Characterization of Opportunistic Pathogenic Coryneform Bacteria Isolates from Otitis Externa in Small Animals
The association of coryneform bacteria with animal disease has received little attention due to the complexity of their taxonomic status and difficult identification. Two biotyping systems and antimicrobial susceptibility were used to characterize coryneform isolates from otitis externa.
A total of 10 strains were isolated from 9 dogs and 1 cat with otitis externa. Cytology confirmed otitis externa and the predominance of irregularly shaped gram-positive rods. API Coryne and RapID CB Plus were used for species identification. Susceptibility testing was performed by disc diffusion in Muller-Hinton with 5% sheep blood. The following antimicrobials were used: β-lactams (penicillin G P, amoxicillin AML, amoxicillin/clavulanate AMC, cephalothin KF, cefixime CFM, cefuroxime CXM, cefoxitin FOX, ceftazidime CAZ, ceftriaxone CRO), aminoglycosides (gentamicin CN, amikacin AK), clindamycin DA, chloramphenicol C, tetracycline TE, trimethoprim/sulfamethoxazole SXT and fluoroquinolones (enrofloxacin ENR, marbofloxacin MAR, ciprofloxacin CIP, norfloxacin NOR, ofloxacin OFX, orbifloxacin OBX, levofloxacin LEV). NCCLS susceptibility criteria were applied.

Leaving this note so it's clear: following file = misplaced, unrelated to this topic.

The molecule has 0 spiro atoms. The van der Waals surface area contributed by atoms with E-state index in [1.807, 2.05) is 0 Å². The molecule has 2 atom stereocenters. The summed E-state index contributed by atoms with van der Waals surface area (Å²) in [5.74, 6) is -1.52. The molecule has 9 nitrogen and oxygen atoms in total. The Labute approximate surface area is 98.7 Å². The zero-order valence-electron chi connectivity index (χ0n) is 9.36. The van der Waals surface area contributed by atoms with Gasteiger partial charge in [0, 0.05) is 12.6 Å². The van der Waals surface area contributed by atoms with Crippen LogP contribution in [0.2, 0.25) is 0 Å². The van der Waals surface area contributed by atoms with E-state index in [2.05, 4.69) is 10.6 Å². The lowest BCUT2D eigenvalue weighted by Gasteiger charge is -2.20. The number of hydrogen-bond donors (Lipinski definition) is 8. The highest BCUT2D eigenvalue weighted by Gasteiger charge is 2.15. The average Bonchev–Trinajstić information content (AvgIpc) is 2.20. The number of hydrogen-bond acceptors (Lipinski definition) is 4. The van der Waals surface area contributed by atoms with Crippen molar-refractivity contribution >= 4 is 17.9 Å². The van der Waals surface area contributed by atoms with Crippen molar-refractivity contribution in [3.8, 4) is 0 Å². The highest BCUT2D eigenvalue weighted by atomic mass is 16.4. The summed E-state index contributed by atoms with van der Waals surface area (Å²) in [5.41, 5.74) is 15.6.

API Coryne biotyping system identified 8 of the isolates as Corynebacterium jeikeium, 1 as Corynebacterium striatum, with low level of discrimination. One isolate was not identified. RapID CB Plus biotyping system allowed the identification of the 10 coryneform bacteria as Corynebacterium minutissimum (n=2), Turicella otitidis (n=2), Brevibacterium Group B (n=2), Corynebacterium amycolatum (n=1), Corynebacterium striatum (n=1), CDC Coryneform Group G (n=1) and Rhodococcus equi (n=1) (ancient Corynebacterium equi). Coryneform strains were very susceptible to fluoroquinolones (ENR 80%, MAR 100%, CIP 100%, NOR 90%, OFX 90%, LEV 90%), except for OBX (50%), aminoglycosides (CN 80%, AK 90%), chloramphenicol (70%) and tetracycline (100%). Isolates presented diminished susceptibility to penicillin G (90%) but were highly susceptible to AML, AMC, KF and CXM (90%, 100%, 90% and 80%, respectively). However, resistance was found towards third generation cephalosporins (CFM 90%, CAZ 70%, FOX 30% and CRO 20%), sulphonamides (SXT 60%) and macrolides (DA 40%).
RapID CB Plus biotyping system allowed the correct identification of the 10 coryneform isolates as previously demonstrated by others1. All coryneform isolates described in this work have been already described as opportunistic human pathogens2. Thus, this study demonstrates the association of coryneform bacteria with otitis externa in dogs and cats. Furthermore, susceptibility data demonstrated a concerning level of resistance among coryneform isolates, namely towards third generation cephalosporins and clindamycin, commonly used in the treatment of otitis externa. This study suggests that a relevant role should be attributed to the presence of coryneform bacteria in otitis externa, also in companion animals.
1. Hudspeth, M et al 1998 J. Clin. Microbiol., 36, 543-547.
2. Funke, G. et al 1997 Clin. Microbiol. Rev., 10, 125-159.